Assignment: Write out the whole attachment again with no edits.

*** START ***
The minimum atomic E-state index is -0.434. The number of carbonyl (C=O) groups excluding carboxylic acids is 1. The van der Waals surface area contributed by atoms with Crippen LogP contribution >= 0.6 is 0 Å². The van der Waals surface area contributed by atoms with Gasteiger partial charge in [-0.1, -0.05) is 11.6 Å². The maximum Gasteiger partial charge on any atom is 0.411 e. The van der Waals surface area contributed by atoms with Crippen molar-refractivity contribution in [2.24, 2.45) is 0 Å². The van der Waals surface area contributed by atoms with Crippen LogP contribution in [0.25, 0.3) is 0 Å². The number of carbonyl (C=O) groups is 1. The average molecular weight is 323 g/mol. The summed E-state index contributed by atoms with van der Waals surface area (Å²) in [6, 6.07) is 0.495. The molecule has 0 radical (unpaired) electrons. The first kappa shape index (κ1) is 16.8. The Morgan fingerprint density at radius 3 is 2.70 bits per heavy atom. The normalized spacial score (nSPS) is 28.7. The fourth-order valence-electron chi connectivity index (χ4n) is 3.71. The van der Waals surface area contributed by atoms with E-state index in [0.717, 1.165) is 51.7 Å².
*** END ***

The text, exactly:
The minimum atomic E-state index is -0.434. The number of carbonyl (C=O) groups excluding carboxylic acids is 1. The van der Waals surface area contributed by atoms with Crippen LogP contribution >= 0.6 is 0 Å². The van der Waals surface area contributed by atoms with Gasteiger partial charge in [-0.1, -0.05) is 11.6 Å². The maximum Gasteiger partial charge on any atom is 0.411 e. The van der Waals surface area contributed by atoms with Crippen molar-refractivity contribution in [2.24, 2.45) is 0 Å². The van der Waals surface area contributed by atoms with Crippen LogP contribution in [0.25, 0.3) is 0 Å². The number of carbonyl (C=O) groups is 1. The average molecular weight is 323 g/mol. The summed E-state index contributed by atoms with van der Waals surface area (Å²) in [6, 6.07) is 0.495. The molecule has 0 radical (unpaired) electrons. The first kappa shape index (κ1) is 16.8. The Morgan fingerprint density at radius 3 is 2.70 bits per heavy atom. The normalized spacial score (nSPS) is 28.7. The fourth-order valence-electron chi connectivity index (χ4n) is 3.71. The van der Waals surface area contributed by atoms with E-state index in [0.717, 1.165) is 51.7 Å².